So I think we came out of the winter pretty soft, I think we’ll start to see better demand in we’ll just have to hopefully we won’t see a slowdown in gasoline use, which we’ve already started to see a little bit of that, but we haven’t really seen too much of that impact ethanol today.

Ian Horowitz – Rafferty Capital Management

Do you think that the spread is as wide as it is and as sticky as it is because of the kind of understanding that the product is very quickly completely on the table for being removed at this point and so they’re going to want to extract that economic value from you now rather than from a combined government and the blend margin.

Todd Becker

No, we are not there with that the market is that efficient. I mean I think we are here because as an industry we came out of the winter with a bit of an oversupply and a little bit too much inventory, we had some new plants come on or coming into a stronger demand season and if you look at the last year we kind of did the same thing, we closed that gap pretty fast in the summer and towards the fourth quarter. So now I don’t think that has a lot to do with it. I think the economics are good either way. If you look at 2012 though we are sitting at 60 under gasoline and there’s talk that the credits could go away in 2012 and I think the economics will still be there to produce ethanol as long as we produce a good corn crop.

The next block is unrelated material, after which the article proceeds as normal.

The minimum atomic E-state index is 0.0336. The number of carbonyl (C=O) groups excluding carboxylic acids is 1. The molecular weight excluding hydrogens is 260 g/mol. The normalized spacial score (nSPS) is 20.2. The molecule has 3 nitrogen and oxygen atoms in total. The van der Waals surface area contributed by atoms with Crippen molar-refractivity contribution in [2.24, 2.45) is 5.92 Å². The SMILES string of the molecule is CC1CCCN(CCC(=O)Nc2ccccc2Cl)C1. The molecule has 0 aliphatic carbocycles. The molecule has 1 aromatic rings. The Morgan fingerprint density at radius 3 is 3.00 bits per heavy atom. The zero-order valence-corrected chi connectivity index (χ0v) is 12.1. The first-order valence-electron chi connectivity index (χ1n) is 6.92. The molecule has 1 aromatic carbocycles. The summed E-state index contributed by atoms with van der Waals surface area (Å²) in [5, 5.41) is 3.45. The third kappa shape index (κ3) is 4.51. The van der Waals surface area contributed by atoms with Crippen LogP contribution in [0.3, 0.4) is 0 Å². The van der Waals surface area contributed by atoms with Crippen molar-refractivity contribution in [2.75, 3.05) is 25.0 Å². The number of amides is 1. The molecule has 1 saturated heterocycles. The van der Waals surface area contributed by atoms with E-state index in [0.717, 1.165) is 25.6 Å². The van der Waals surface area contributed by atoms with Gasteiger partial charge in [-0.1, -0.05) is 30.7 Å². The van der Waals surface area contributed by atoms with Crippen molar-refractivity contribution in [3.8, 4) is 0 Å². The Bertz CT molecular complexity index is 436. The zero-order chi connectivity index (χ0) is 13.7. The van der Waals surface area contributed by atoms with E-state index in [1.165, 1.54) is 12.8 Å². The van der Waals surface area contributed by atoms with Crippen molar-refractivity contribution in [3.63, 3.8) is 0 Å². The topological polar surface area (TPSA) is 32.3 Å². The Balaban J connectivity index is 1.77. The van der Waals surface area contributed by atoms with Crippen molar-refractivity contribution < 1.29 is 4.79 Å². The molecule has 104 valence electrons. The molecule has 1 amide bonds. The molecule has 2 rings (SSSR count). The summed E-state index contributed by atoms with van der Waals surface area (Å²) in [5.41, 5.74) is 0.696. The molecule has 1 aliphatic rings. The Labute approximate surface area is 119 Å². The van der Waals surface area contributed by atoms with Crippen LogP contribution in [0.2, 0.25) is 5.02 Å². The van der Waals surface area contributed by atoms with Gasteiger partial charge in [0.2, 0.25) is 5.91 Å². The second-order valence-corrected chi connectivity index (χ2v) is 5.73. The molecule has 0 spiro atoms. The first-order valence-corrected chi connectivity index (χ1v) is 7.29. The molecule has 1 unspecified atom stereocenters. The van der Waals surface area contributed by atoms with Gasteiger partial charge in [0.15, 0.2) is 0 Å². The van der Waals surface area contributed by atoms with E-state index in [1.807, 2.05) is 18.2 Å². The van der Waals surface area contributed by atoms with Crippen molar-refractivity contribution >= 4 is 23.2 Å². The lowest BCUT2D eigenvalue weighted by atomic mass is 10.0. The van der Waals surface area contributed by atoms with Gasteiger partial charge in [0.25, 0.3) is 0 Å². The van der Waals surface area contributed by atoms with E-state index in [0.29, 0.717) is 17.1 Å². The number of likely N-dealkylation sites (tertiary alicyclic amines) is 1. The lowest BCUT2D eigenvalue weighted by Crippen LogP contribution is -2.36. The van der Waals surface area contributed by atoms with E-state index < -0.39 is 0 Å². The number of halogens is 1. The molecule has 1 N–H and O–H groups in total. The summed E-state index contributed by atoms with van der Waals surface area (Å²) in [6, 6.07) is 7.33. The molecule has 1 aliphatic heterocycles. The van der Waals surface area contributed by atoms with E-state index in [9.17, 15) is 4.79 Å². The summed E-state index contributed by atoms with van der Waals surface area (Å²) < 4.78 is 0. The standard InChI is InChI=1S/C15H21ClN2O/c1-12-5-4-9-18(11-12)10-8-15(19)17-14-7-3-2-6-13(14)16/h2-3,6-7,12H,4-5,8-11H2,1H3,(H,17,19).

Ian Horowitz – Rafferty Capital Management

Conversion rate, production was again up again this quarter over last some. Again – I asked I think this last time, but just an indication of what do you think the increase is due to the quality of the corn crop versus your efficiencies and where do you think – where you think that this conversion rate can get to over the near term, and again I apologize if these were questions that were already answered?

Todd Becker

Okay. Look the corn crop test weights were more this year than last and was the crop was drier and that always helps conversion rates across the industry. But I think in general the industry is doing better even without that and I’d say 20% to 30% is due to the corn crop maybe a little bit higher and the rest is due to just operating plants better, understanding enzyme and chemical usage and understanding where a lot of that out of the residual sugars or the vapors are that you can continue to capture Jeff do you comment on that?